American Tragedy Documentary Review, Columbine and a Mental Health Discussion

The Columbine massacre in 1999 was my first exposure to the grim reality of life that it can be both short and horrific. The documentary American Tragedy delivers a somewhat unique take on the events of April 20, 1999. Rather than just share the story, we get an important film about mental health and how important it is.

American Tragedy’s main focus is on the Columbine shooting from the point of view of Sue Klebold, the mother of shooter Dylan Klebold. This gives American Tragedy the kind of perspective that’s rare. Her openness to discuss what went wrong with her son and the warning signs can only come from a woman who has lived the life she has.

From a filmmaking perspective, is this something worth watching?

What was good about American Tragedy

You’ve probably figured it out already, but this was definitely a good documentary worth watching. Whether the topic of school shootings is something you’re fascinated by or not, mental health is a topic we can all learn more about.

Coming out nearly two decades after the massacre Dylan Klebold and Eric Harris engaged in, there is more discussion about events taking place thereafter. Other terrifying incidents with a similar outcome are examined and how the parents of other school shooters either did or didn’t have the signs right in front of them.

The film doesn’t glorify violence. Despite coming from the mother of one of the killers, it doesn’t even make him out to be something that he isn’t. American Tragedy is a first look about a topic few people will discuss. It doesn’t try to answer any of the questions. Instead, I felt like this documentary’s focus was to remind us all it’s a discussion we need to start.

This was a very emotional documentary. If you or someone you know has had mental health issues, you’re guaranteed to feel the same way.

What could have made American Tragedy better

Rather than rehash what took place at Columbine, this documentary does the smart thing and focuses on what preventative measures or signs people can look for. Even if you’re not someone who is closely related to someone with mental health issues, it affects us all.

I would have liked to hear from parents, relatives, or close friends of people connected to school shooters. Klebold seemed like the warning signs came closer in life and very quickly. Once known by his parents, he was intelligent enough to hide his depression while masterminding one of America’s ongoing issues with gun violence. The film does try to point toward what people can look for, however, I didn’t feel like there was much of a solution offered or enough perspectives.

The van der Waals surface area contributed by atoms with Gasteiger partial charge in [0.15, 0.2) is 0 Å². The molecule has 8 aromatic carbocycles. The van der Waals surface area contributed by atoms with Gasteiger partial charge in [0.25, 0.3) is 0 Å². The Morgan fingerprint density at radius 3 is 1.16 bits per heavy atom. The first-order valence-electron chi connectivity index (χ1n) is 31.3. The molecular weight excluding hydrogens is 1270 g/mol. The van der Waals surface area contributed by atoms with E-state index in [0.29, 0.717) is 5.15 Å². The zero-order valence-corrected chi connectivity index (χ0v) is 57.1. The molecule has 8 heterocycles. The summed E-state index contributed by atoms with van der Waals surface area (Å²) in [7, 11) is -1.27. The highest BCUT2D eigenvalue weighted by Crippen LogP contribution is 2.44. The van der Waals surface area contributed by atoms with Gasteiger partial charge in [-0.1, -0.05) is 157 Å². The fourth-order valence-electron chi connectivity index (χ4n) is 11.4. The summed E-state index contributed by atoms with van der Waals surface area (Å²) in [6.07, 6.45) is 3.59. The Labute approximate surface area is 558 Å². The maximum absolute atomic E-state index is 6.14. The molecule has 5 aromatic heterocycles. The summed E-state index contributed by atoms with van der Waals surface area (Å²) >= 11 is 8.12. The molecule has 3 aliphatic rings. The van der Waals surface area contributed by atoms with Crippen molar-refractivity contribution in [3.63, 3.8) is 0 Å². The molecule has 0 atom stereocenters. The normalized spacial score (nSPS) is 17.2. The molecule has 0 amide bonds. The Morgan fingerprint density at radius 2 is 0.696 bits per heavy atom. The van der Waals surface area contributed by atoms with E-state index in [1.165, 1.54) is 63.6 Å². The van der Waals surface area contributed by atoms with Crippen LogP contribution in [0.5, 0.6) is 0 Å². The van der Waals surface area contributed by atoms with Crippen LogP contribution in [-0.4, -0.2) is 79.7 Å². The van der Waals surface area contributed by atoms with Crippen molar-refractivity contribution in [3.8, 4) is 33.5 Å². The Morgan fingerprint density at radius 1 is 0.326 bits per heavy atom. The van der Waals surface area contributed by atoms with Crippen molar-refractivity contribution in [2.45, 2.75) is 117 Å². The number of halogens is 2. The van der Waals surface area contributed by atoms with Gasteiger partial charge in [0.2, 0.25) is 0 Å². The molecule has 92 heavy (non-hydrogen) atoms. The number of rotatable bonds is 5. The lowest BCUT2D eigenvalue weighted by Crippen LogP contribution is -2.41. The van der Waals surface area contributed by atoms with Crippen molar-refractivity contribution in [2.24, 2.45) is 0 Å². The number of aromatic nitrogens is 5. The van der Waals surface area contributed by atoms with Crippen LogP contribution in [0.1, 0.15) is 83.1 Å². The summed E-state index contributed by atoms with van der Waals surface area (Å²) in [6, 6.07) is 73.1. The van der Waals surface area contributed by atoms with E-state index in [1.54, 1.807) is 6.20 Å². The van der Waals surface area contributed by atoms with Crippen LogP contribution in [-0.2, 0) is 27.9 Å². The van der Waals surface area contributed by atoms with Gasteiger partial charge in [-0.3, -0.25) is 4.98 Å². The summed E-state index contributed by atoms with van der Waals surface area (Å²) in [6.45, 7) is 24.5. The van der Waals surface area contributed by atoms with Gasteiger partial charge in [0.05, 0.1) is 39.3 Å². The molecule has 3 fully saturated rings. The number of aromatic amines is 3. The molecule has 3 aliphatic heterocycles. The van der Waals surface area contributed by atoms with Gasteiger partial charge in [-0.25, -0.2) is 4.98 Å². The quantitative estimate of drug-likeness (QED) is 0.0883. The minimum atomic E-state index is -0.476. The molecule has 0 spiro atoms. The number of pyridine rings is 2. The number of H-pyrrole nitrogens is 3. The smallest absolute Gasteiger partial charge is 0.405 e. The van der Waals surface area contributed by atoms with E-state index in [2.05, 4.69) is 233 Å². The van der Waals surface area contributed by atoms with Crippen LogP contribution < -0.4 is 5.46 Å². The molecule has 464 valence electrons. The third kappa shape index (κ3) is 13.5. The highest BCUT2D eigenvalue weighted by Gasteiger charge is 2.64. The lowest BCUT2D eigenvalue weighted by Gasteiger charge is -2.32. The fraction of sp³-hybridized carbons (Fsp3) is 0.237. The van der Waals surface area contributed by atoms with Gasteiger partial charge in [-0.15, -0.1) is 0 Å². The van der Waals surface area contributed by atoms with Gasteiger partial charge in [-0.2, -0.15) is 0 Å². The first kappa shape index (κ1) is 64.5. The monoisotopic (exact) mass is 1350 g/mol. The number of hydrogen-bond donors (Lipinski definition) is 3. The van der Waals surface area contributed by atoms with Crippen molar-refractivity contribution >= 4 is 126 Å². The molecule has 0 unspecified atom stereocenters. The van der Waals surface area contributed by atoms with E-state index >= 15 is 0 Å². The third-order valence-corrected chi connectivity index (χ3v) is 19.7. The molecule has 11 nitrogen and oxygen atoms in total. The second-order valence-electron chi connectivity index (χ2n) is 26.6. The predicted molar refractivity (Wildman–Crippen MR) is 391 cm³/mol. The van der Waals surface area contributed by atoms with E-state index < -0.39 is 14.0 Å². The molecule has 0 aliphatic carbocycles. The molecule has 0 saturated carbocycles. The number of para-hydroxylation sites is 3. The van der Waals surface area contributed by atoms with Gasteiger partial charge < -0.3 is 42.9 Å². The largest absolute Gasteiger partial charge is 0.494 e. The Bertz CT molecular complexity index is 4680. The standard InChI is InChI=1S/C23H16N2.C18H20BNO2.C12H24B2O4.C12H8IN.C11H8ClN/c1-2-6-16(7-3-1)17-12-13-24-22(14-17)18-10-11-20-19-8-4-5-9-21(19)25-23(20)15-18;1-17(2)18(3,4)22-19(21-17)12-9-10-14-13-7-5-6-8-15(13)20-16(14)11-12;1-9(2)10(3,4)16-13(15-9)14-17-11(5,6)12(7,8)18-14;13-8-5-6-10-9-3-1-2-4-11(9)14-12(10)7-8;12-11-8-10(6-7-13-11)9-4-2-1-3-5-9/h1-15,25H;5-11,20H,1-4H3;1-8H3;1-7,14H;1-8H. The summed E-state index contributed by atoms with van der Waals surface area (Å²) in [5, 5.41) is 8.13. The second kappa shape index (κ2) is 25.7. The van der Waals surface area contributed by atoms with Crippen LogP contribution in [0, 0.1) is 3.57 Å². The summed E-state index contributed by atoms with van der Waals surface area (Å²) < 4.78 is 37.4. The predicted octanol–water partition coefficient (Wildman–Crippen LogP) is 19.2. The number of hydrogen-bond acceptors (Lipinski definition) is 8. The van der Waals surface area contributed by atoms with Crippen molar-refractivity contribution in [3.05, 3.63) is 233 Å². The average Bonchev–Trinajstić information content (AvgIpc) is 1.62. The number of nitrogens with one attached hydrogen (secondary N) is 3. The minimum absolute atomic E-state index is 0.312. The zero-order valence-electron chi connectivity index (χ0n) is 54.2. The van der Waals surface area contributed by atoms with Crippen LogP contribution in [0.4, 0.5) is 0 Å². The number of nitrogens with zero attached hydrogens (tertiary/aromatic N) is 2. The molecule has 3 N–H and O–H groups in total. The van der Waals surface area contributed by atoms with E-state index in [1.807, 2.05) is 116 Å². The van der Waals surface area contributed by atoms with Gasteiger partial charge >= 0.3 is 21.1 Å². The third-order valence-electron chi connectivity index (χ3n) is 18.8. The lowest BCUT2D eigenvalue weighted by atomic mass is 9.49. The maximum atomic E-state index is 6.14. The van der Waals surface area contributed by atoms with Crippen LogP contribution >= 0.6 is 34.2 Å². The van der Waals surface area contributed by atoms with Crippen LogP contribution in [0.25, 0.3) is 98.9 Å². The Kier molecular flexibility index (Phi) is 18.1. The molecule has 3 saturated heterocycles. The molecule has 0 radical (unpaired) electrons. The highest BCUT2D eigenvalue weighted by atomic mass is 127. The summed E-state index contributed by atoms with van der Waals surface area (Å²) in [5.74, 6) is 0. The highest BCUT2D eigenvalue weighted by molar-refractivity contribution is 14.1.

Multiple episodes on this topic would have greatly expanded on the subject. Something about the access to guns or parents who failed their kids (it doesn’t seem like Sue is one of them) could have made for an interesting part of this subject matter.

Is American Tragedy worth watching?

Especially today as I post this, on the anniversary of the event, it’s definitely worth your time. I’ve known about this documentary for a few years yet never felt very inspired to watch it. Something told me to give it a try. I’m glad I did. This isn’t your typical documentary covering an event. The titular American Tragedy is less about the Columbine school shooting and far more about how people who need help either don’t get it or have no access. This leads to more problems.

Overall Score: 8 out of 10

This documentary has a lot to say and it says it well. There are no twists or surprises along the way. It does what it is supposed to do and that’s to remind us all that we have a lot of work to do as  a society.

2 thoughts on “American Tragedy Documentary Review, Columbine and a Mental Health Discussion

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  1. Similarly, the book _Why Meadow Died_, by Andrew Pollack (father of one of the Parkland victims) discusses the many warning signs that were ignored in that mass killer.


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